I realize the google doc probably lays this out, but at some point it should be summarized.


TopNotch wrote on 04/01/21 at 00:48:05:
This has the potential to turn into as much of a fiasco as Radjabov's exclusion from the Candidates was.

Bibs wrote on 04/01/21 at 12:44:31:
If she’s legit (but how to ultimately determine? How much ‘evidence’?) ), a big apology and some nice invites should be forthcoming. Oh dearie me on this kerfuffle.

Taking these two quotes together...

From my point of view it's a boon to get such a clearly unclear case early in the process. One of the biases people have is consistency, so if the fair play process has been perceived to be "working well" for a while, then an individual injustice becomes more tolerable -- in the biased human mind.

It almost doesn't matter if Osmak cheated or not. Of course it matters to her. But to me it matters more that people have doubts that the fair play process can have any hope of being error free. As Dink Henckler said, it's *always* a choice between type 1 or type 2 errors.
  
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Re: Guerrillas Gambit Style
Reply #35 - 04/01/21 at 12:44:31
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That’s a lot of interesting data. Very interesting.
Might be worth noting there that Magsoodloo also got busted.

It’s noted elsewhere (Doggers, chess.com) that she has very limited vision in one eye (16%) and has a habit of seemingly looking away, in order to see the screen properly.

I wonder whether there may be a perfect storm here of unfortunate situations leading to this decision.

I’d hate to be on a panel judging such things - it’s unenviable.

If she’s legit (but how to ultimately determine? How much ‘evidence’?) ), a big apology and some nice invites should be forthcoming. Oh dearie me on this kerfuffle.
  
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Re: Guerrillas Gambit Style
Reply #34 - 04/01/21 at 10:02:44
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an ordinary chessplayer wrote on 03/31/21 at 22:07:21:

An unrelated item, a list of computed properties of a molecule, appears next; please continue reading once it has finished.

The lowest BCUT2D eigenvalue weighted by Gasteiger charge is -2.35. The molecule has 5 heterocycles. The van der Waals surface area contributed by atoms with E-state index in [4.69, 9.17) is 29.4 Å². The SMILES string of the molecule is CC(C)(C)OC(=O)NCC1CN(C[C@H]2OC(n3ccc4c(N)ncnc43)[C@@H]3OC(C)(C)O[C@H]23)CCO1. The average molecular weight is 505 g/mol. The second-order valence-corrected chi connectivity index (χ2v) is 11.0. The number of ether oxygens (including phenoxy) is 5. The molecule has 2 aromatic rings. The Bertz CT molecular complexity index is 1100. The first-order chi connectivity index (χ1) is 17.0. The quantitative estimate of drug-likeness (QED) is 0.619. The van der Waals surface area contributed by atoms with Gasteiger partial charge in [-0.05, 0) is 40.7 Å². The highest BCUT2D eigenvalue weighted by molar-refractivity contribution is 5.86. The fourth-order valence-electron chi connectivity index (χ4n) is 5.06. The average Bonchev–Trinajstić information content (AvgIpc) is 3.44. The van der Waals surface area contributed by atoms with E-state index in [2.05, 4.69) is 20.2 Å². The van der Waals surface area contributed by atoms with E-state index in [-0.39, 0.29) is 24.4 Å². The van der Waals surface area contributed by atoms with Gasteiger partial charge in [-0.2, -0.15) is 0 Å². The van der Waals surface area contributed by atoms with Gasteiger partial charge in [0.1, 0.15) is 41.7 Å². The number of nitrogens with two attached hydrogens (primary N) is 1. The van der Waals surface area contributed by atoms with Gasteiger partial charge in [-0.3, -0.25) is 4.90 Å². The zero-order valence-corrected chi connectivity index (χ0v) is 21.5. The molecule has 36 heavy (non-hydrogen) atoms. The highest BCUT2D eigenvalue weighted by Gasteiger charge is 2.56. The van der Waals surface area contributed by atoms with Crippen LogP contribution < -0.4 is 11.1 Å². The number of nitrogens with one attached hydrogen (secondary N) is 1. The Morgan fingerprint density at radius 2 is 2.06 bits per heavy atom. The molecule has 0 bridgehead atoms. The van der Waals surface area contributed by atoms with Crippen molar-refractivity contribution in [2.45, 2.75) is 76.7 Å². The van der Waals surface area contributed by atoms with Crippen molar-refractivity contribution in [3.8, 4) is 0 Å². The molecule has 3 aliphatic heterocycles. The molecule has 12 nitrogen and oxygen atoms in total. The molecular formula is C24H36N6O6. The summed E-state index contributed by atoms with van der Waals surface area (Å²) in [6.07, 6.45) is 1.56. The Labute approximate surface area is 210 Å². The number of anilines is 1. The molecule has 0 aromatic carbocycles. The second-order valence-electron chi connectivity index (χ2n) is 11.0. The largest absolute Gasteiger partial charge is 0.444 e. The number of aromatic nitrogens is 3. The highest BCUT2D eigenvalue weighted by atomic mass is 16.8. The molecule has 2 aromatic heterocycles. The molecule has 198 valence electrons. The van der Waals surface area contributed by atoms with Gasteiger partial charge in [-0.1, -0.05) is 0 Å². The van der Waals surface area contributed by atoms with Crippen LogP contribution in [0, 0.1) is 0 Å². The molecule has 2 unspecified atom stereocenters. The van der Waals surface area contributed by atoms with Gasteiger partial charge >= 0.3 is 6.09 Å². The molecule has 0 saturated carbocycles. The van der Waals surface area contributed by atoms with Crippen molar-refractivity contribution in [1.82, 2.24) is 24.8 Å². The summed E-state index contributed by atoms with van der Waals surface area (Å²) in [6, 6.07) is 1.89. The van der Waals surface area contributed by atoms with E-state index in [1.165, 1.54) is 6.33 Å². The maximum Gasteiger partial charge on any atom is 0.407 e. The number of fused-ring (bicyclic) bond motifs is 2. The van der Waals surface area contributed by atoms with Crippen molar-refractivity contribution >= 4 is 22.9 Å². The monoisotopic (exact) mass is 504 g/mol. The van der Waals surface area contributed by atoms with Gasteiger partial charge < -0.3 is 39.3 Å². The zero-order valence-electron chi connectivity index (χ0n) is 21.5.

hicetnunc wrote on 03/31/21 at 20:21:55:
You can have a very strong TPR and have engine correlation scores average for your rating or only slightly above what's expected.

Doesn't this imply that some or all of your opponents played badly? In other words they have poor correlation scores for their rating.

If that's not the case then there is something I am not understanding about how the scores are calculated.


I've laid out the pgn-spy scores with the few samples I have for rapid play. I can't draw any conclusions from this (baselines are too slim), but it gives an idea why a detection system based on statistics may have been triggered here.

Line 18 is an example of a (non-suspect) young French player crushing a field of lower-rated opponents (2200 vs. 1700)

https://docs.google.com/spreadsheets/d/1JJvdAg9eQsVbUMWpk5bVWOgJ8q-y6lPEYRViSC3n...
  

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Re: Guerrillas Gambit Style
Reply #33 - 04/01/21 at 08:06:02
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We all desire transparency; the lack thereof is contrary to our sense of natural justice.

The problem with full transparency is that if you clearly lay out the criteria that will lead to an exclusion, it becomes trivially simple for cheaters to cheat in a way that doesn't meet the threshold for exclusion. Again, this puts us in the invidious position that the demands of justice and competitive integrity are at loggerheads.
  

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Re: Guerrillas Gambit Style
Reply #32 - 04/01/21 at 01:18:00
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Quick note. I know exactly the point you note, and I couldn't get that either for a bit. 'Huh?' I thought.

Hikaru was unfortunately very unclear in his meaning here. That's the problem in thinking on one's feet sometimes - a lack of clarity.

I eventually think I understand his meaning - that it is suspicious in terms of the computer use allegation. Maybe. That it does not fit, as the move played is not optimal.  I guess the software is crying out for Rxa6, but she punted Qg4 instead. I would have played that too.

Yes, the relatively poor play of the losing opponents (no disrespect intended to anyone - we are looking at the winner here) means that the wins generate an unduly high TPR, but without requiring spectacular 2700/2800-like play.

  
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Re: Guerrillas Gambit Style
Reply #31 - 04/01/21 at 00:48:05
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an ordinary chessplayer wrote on 03/31/21 at 22:20:21:
Dink Heckler wrote on 03/31/21 at 14:30:57:
These discussions always go around in circles, because the twin goals of due process and sporting integrity are at odds with each other, and can not be readily reconciled.